What’s written on our walls is important because sometimes our death warrants first appear there. Mohammed Hanif remembers his friend Asim Butt, an artist whose wall art seemed to have found a way of marrying JG Ballard to Habib Jalib. From hubcap lice to the backs of trucks, from Eject signs during Musharraf ’s emergency to the mythical perfume chowk, Hanif meanders through Karachi indulging his special fondness for the writing on walls.

  • America’s Chanting Guru and His Swaying Indian TourTue 27 Jan, 2015

    He’s supposed to be the bestselling chant artist of all time. He performed at the 2013 Grammy awards. Almost 45 years after he first came here, Krishna Das is conducting his first ticketed tour of public kirtans across India and minting some rather unusual fans of Hanuman chanting. Is it all really a spiritual hit back from the West or a long-awaited cashing in?

  • Nothing to See Here. Move Along. Just The Uncle-ification of Urdu in IndiaWed 21 Jan, 2015

    What else can explain its current he-he-joking, controversy-fearing, good-job loving avatar?

  • No historians were hurt in the making of this objectMon 19 Jan, 2015

    The 75th Indian History Congress this month should have been the site of another skirmish in the ongoing culture and memory wars. And the Congress waited with bated breath, convinced there'd be bloodshed.

  • Who Will Stop The Plagiarists?Sat 17 Jan, 2015

    In the drawing room of a suburban West Delhi home sits an elderly vigilante, the head of an organization that has been tracking criminal vice-chancellors, unethical professors and copycat students since 1981. But with only the force of moral authority to help them battle plagiarism in India's scientific community, can the Society for Scientific Values keep up the good fight?

  • If you're in your second trimester and want to get an abortion in Maharashtra, good luckWed 14 Jan, 2015

    The laws in Maharashtra are pitting those who fight against sex selection and those who fight for abortion rights against each other. Meanwhile it's not fun times for women.

  • When parents pay for international schools what do they think they are getting?Mon 12 Jan, 2015

    And is it paisa vasool?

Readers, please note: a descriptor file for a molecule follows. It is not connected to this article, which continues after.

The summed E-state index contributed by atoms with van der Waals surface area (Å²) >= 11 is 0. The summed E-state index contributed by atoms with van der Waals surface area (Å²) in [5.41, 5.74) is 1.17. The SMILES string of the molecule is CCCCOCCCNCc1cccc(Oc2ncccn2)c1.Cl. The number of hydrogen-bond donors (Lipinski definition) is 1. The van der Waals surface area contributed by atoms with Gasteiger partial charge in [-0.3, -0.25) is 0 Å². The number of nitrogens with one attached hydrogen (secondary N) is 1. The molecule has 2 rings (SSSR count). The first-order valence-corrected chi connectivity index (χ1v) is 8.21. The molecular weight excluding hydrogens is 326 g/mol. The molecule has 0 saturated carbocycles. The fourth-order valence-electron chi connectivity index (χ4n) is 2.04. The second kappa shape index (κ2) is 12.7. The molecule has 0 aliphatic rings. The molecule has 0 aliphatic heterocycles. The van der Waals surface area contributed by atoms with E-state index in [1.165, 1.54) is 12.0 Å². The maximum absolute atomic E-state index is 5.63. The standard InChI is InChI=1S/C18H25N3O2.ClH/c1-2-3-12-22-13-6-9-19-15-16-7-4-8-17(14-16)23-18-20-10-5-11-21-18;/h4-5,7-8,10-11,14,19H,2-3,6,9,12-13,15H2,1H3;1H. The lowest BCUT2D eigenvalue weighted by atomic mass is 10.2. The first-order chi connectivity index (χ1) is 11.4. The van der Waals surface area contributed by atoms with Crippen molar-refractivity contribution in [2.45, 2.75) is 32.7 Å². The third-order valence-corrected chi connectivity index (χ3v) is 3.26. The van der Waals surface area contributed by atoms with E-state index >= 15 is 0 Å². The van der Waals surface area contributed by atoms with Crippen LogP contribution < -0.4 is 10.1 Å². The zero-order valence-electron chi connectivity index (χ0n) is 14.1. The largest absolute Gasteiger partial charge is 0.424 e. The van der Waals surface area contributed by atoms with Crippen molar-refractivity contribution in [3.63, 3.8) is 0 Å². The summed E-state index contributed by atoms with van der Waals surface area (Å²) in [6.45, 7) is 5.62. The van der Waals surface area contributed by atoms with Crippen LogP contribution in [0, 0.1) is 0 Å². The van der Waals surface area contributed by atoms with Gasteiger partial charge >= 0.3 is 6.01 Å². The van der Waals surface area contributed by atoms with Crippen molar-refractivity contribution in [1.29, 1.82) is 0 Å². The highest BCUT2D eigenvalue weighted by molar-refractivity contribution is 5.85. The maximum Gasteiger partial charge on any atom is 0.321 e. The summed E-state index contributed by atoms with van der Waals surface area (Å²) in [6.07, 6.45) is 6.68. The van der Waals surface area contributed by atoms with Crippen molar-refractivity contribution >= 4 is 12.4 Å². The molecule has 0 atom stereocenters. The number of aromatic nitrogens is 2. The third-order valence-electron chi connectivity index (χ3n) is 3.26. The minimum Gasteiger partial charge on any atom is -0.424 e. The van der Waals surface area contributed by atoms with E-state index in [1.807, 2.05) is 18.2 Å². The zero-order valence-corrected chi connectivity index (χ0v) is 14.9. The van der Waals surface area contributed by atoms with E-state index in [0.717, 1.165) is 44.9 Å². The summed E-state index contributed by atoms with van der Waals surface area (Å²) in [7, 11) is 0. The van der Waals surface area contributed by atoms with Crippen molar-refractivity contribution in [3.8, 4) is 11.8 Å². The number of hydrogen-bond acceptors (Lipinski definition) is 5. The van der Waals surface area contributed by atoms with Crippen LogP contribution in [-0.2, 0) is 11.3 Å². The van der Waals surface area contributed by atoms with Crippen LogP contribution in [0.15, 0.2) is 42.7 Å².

• Why are we pretending that there isn’t a growing mountain of menstrual waste we need to deal with?Fri 9 Jan, 2015

    And no, burning them is not the best idea ever.

  • Love may know no locksmiths but teenage lovers in India can now be stuck with rape chargesWed 7 Jan, 2015

    The well-meaning new laws were meant to protect children from adult predators. So why are they now criminalizing underage consensual sex? And how did they become the handy tool of angry parents?

  • What Makes Virat Kohli So Brash, Flash and Eager to Smash?Mon 5 Jan, 2015

    He likes the cameras, he likes his hero status and he likes to play hard. India's new cricket captain is incredibly different from his revered predecessors in his win-and-enjoy-at-all-costs gusto. Is this the beginning of the age of Kohli?

  • Yahoo Originals: The Best of 2014Wed 24 Dec, 2014

    The heaviest, coolest and craziest stories of the year. From Kabul to Chennai, from Kashmir to the Andamans, from Manipur to Jharkhand, our writers went everywhere. And found everything that shook us this year: sex, politics, doughnuts, football, gods, deserts, seas and much more.

  • Why I Like Leaning In. Way In. Into My All-Girls’ HostelTue 9 Dec, 2014

    Is a women’s hostel a utopia or dystopia, or is it even better – a place to ignore the boring universe of men? Our writer reluctantly joined a hostel, only to fall in love with the wheels within wheels, the worlds within worlds she found – a sakhi sammelan, Renaissance Florence, a sandcastle and a place to play academic Thelma & Louise.